|Umami e.g. miso, mushroom, aged cheeses||More dry and bitter, more acidic Less sweet and fruity||High acid, low texture wines. Sauvignon Blanc and Rieslings are good white options, while in the reds your best bets are Pinot Noir, Gamay and Nebbiolo (Sangiovese’s better-tasting sibling).|
|Salty e.g. chips, pizza, plus anything with extra seasoning||Less dry and bitter, less acidic More fruity, more body||Sparkling wines and high acid whites – think Pinot Grigio/Gris and crisp rosé wines made from Grenache or Sangiovese grapes. If you are craving a red, go for one with a lower alcohol content (less than 12.5%) as salt tends to highlight higher alcohol content by burning your throat.|
|Acidic e.g. seafood, salads with citrus dressings/sauces, Thai food||Less dry and bitter, less acidic More sweet and fruity||High acid whites and rosés, as these won’t be dulled by the acid in the food. Look for bottles with descriptors of blossom, citrus and green fruit notes like apple and pear for a perfect pairing.|
|Highly Flavoured||Overwhelmed by food flavours||Full-bodied wines so that the flavour intensity of the food and wine are equally matched. Often red wines are better suited to this type of food, but if you’re hankering for a white you could try a very oaked Chardonnay.|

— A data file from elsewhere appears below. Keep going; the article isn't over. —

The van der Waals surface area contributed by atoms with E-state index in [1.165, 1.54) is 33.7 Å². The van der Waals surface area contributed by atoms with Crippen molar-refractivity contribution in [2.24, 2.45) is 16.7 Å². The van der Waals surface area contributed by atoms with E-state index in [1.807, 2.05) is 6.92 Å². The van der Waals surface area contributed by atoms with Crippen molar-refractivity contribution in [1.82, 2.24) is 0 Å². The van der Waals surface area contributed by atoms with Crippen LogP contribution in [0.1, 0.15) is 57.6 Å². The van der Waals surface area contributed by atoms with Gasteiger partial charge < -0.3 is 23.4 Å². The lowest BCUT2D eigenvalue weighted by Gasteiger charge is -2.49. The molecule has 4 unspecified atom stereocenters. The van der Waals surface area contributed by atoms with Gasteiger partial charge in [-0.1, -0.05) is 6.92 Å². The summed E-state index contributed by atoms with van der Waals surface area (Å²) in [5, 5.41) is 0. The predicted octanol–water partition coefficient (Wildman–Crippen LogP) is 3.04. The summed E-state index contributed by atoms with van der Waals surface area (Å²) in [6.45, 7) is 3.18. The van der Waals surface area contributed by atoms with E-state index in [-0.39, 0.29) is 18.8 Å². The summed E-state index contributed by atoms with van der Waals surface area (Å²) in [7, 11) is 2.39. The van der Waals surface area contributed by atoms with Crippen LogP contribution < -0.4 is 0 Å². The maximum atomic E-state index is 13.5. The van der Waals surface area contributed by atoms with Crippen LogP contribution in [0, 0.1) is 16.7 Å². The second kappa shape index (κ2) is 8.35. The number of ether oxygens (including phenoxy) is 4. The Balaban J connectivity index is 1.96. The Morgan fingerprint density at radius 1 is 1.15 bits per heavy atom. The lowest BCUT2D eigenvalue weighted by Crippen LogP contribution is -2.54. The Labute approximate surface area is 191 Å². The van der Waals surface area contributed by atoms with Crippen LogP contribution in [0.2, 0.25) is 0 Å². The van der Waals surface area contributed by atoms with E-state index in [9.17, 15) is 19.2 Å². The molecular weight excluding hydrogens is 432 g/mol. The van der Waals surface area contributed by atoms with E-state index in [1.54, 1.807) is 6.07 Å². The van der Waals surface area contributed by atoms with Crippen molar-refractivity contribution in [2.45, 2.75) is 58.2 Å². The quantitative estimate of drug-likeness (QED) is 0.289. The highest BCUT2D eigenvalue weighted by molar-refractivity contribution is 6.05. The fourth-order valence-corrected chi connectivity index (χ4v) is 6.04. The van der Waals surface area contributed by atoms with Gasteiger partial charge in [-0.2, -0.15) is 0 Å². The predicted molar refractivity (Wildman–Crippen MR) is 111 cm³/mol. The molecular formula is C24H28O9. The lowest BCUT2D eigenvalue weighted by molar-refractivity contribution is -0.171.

|Fatty/Oily e.g. steak, lamb, pork dishes||Less acidic||Full-bodied wine, high acid and high tannin as these will withstand the oils in the meal. Cabernet Sauvignon, Shiraz and Malbec are all good choices.|
|Hot (Chili Heat)||Alcohol in the wine is more noticeable, chilli heat is intensified||There are several options here. A light-bodied red like Pinot Noir or Gamay works well after being chilled for about 15min, as the cold will soften any textural notes that could aggravate the chilli heat in the dish. Alternatively, contrast the spicy flavour with a sweet or off-dry white wine like Gewürztraminer.|